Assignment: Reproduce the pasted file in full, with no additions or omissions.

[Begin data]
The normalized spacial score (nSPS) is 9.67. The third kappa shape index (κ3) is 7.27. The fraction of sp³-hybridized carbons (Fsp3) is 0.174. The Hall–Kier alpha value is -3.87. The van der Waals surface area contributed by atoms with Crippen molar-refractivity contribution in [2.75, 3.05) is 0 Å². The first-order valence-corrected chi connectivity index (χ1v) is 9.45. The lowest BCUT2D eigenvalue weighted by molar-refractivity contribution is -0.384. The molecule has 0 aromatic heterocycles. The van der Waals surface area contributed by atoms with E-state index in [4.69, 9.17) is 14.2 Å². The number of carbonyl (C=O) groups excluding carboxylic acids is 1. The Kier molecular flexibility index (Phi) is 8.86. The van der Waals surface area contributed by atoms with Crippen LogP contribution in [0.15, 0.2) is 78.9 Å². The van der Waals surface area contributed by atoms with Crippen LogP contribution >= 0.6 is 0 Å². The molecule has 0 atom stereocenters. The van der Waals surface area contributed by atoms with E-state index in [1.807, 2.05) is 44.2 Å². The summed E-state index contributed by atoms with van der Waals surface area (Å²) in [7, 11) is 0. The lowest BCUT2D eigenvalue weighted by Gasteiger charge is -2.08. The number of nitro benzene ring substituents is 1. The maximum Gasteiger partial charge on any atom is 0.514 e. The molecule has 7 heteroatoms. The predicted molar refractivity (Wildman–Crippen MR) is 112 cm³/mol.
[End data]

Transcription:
The normalized spacial score (nSPS) is 9.67. The third kappa shape index (κ3) is 7.27. The fraction of sp³-hybridized carbons (Fsp3) is 0.174. The Hall–Kier alpha value is -3.87. The van der Waals surface area contributed by atoms with Crippen molar-refractivity contribution in [2.75, 3.05) is 0 Å². The first-order valence-corrected chi connectivity index (χ1v) is 9.45. The lowest BCUT2D eigenvalue weighted by molar-refractivity contribution is -0.384. The molecule has 0 aromatic heterocycles. The van der Waals surface area contributed by atoms with E-state index in [4.69, 9.17) is 14.2 Å². The number of carbonyl (C=O) groups excluding carboxylic acids is 1. The Kier molecular flexibility index (Phi) is 8.86. The van der Waals surface area contributed by atoms with Crippen LogP contribution in [0.15, 0.2) is 78.9 Å². The van der Waals surface area contributed by atoms with Crippen LogP contribution >= 0.6 is 0 Å². The molecule has 0 atom stereocenters. The van der Waals surface area contributed by atoms with E-state index in [1.807, 2.05) is 44.2 Å². The summed E-state index contributed by atoms with van der Waals surface area (Å²) in [7, 11) is 0. The lowest BCUT2D eigenvalue weighted by Gasteiger charge is -2.08. The number of nitro benzene ring substituents is 1. The maximum Gasteiger partial charge on any atom is 0.514 e. The molecule has 7 heteroatoms. The predicted molar refractivity (Wildman–Crippen MR) is 112 cm³/mol.